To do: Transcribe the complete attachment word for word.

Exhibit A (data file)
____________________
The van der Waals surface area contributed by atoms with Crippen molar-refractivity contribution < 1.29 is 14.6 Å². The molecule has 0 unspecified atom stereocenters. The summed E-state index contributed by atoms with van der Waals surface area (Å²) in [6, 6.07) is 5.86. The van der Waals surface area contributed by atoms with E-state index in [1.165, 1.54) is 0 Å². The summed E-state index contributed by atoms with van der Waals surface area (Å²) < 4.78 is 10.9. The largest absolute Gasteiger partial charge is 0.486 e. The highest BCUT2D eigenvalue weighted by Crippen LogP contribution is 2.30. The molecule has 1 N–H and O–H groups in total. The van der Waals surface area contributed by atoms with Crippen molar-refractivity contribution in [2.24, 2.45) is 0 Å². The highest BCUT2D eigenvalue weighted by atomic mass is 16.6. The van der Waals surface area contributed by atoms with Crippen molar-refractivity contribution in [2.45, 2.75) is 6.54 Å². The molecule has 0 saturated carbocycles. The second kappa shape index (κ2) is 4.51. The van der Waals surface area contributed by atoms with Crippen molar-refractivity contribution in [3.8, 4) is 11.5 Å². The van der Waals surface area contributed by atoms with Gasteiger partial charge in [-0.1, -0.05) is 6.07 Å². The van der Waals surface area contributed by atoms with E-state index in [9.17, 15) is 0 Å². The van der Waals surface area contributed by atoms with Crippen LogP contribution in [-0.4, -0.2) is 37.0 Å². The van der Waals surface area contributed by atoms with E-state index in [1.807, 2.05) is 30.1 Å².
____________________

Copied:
The van der Waals surface area contributed by atoms with Crippen molar-refractivity contribution < 1.29 is 14.6 Å². The molecule has 0 unspecified atom stereocenters. The summed E-state index contributed by atoms with van der Waals surface area (Å²) in [6, 6.07) is 5.86. The van der Waals surface area contributed by atoms with E-state index in [1.165, 1.54) is 0 Å². The summed E-state index contributed by atoms with van der Waals surface area (Å²) < 4.78 is 10.9. The largest absolute Gasteiger partial charge is 0.486 e. The highest BCUT2D eigenvalue weighted by Crippen LogP contribution is 2.30. The molecule has 1 N–H and O–H groups in total. The van der Waals surface area contributed by atoms with Crippen molar-refractivity contribution in [2.24, 2.45) is 0 Å². The highest BCUT2D eigenvalue weighted by atomic mass is 16.6. The van der Waals surface area contributed by atoms with Crippen molar-refractivity contribution in [2.45, 2.75) is 6.54 Å². The molecule has 0 saturated carbocycles. The second kappa shape index (κ2) is 4.51. The van der Waals surface area contributed by atoms with Crippen molar-refractivity contribution in [3.8, 4) is 11.5 Å². The van der Waals surface area contributed by atoms with Gasteiger partial charge in [-0.1, -0.05) is 6.07 Å². The van der Waals surface area contributed by atoms with E-state index in [9.17, 15) is 0 Å². The van der Waals surface area contributed by atoms with Crippen LogP contribution in [-0.4, -0.2) is 37.0 Å². The van der Waals surface area contributed by atoms with E-state index in [1.807, 2.05) is 30.1 Å².